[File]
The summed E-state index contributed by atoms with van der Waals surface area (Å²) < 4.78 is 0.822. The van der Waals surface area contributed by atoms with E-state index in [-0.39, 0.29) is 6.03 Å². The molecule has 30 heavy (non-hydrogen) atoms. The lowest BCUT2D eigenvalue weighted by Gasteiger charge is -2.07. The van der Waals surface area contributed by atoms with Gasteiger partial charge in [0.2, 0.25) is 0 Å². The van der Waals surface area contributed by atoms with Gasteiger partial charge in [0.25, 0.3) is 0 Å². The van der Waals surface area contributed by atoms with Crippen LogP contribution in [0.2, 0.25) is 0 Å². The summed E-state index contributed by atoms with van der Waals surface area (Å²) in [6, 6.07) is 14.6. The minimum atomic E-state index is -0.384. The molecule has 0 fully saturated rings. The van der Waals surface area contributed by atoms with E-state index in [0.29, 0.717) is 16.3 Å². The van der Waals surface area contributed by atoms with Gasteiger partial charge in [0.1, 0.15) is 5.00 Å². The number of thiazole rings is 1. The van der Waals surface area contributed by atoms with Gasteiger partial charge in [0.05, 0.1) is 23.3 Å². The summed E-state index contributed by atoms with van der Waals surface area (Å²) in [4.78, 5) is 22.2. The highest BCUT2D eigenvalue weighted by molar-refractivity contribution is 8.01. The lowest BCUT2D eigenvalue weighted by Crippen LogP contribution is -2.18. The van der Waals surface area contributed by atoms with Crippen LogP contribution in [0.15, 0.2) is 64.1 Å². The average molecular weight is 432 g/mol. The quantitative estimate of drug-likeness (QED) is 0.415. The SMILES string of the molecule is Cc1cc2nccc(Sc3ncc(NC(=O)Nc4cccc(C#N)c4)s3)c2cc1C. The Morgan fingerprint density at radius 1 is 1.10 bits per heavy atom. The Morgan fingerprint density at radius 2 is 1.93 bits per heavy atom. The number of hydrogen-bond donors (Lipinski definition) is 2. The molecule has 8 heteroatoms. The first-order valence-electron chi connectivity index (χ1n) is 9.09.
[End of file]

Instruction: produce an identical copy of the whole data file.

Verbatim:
The summed E-state index contributed by atoms with van der Waals surface area (Å²) < 4.78 is 0.822. The van der Waals surface area contributed by atoms with E-state index in [-0.39, 0.29) is 6.03 Å². The molecule has 30 heavy (non-hydrogen) atoms. The lowest BCUT2D eigenvalue weighted by Gasteiger charge is -2.07. The van der Waals surface area contributed by atoms with Gasteiger partial charge in [0.2, 0.25) is 0 Å². The van der Waals surface area contributed by atoms with Gasteiger partial charge in [0.25, 0.3) is 0 Å². The van der Waals surface area contributed by atoms with Crippen LogP contribution in [0.2, 0.25) is 0 Å². The summed E-state index contributed by atoms with van der Waals surface area (Å²) in [6, 6.07) is 14.6. The minimum atomic E-state index is -0.384. The molecule has 0 fully saturated rings. The van der Waals surface area contributed by atoms with E-state index in [0.29, 0.717) is 16.3 Å². The van der Waals surface area contributed by atoms with Gasteiger partial charge in [0.1, 0.15) is 5.00 Å². The number of thiazole rings is 1. The van der Waals surface area contributed by atoms with Gasteiger partial charge in [0.05, 0.1) is 23.3 Å². The summed E-state index contributed by atoms with van der Waals surface area (Å²) in [4.78, 5) is 22.2. The highest BCUT2D eigenvalue weighted by molar-refractivity contribution is 8.01. The lowest BCUT2D eigenvalue weighted by Crippen LogP contribution is -2.18. The van der Waals surface area contributed by atoms with Crippen LogP contribution in [0.15, 0.2) is 64.1 Å². The average molecular weight is 432 g/mol. The quantitative estimate of drug-likeness (QED) is 0.415. The SMILES string of the molecule is Cc1cc2nccc(Sc3ncc(NC(=O)Nc4cccc(C#N)c4)s3)c2cc1C. The Morgan fingerprint density at radius 1 is 1.10 bits per heavy atom. The Morgan fingerprint density at radius 2 is 1.93 bits per heavy atom. The number of hydrogen-bond donors (Lipinski definition) is 2. The molecule has 8 heteroatoms. The first-order valence-electron chi connectivity index (χ1n) is 9.09.